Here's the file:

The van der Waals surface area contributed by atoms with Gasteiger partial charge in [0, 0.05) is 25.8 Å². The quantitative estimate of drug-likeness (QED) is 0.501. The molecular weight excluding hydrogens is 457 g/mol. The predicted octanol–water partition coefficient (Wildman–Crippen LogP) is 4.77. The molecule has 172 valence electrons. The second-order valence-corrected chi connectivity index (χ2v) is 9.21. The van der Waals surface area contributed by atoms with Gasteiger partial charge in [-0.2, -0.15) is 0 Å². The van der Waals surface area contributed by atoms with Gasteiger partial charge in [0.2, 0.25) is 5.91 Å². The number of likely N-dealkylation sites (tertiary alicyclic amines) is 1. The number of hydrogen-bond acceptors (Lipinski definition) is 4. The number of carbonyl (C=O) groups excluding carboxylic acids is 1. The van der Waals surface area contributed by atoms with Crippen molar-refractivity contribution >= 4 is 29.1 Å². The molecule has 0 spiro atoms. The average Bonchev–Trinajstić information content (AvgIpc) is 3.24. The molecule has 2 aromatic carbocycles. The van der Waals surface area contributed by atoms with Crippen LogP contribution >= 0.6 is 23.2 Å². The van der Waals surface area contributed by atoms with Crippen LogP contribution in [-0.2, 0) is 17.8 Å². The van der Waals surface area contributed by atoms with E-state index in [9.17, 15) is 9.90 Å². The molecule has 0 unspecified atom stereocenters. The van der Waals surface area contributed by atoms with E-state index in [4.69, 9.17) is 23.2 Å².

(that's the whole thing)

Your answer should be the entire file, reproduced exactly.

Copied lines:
The van der Waals surface area contributed by atoms with Gasteiger partial charge in [0, 0.05) is 25.8 Å². The quantitative estimate of drug-likeness (QED) is 0.501. The molecular weight excluding hydrogens is 457 g/mol. The predicted octanol–water partition coefficient (Wildman–Crippen LogP) is 4.77. The molecule has 172 valence electrons. The second-order valence-corrected chi connectivity index (χ2v) is 9.21. The van der Waals surface area contributed by atoms with Gasteiger partial charge in [-0.2, -0.15) is 0 Å². The van der Waals surface area contributed by atoms with Gasteiger partial charge in [0.2, 0.25) is 5.91 Å². The number of likely N-dealkylation sites (tertiary alicyclic amines) is 1. The number of hydrogen-bond acceptors (Lipinski definition) is 4. The number of carbonyl (C=O) groups excluding carboxylic acids is 1. The van der Waals surface area contributed by atoms with Crippen molar-refractivity contribution >= 4 is 29.1 Å². The molecule has 0 spiro atoms. The average Bonchev–Trinajstić information content (AvgIpc) is 3.24. The molecule has 2 aromatic carbocycles. The van der Waals surface area contributed by atoms with Crippen LogP contribution >= 0.6 is 23.2 Å². The van der Waals surface area contributed by atoms with Crippen LogP contribution in [-0.2, 0) is 17.8 Å². The van der Waals surface area contributed by atoms with E-state index in [9.17, 15) is 9.90 Å². The molecule has 0 unspecified atom stereocenters. The van der Waals surface area contributed by atoms with E-state index in [4.69, 9.17) is 23.2 Å².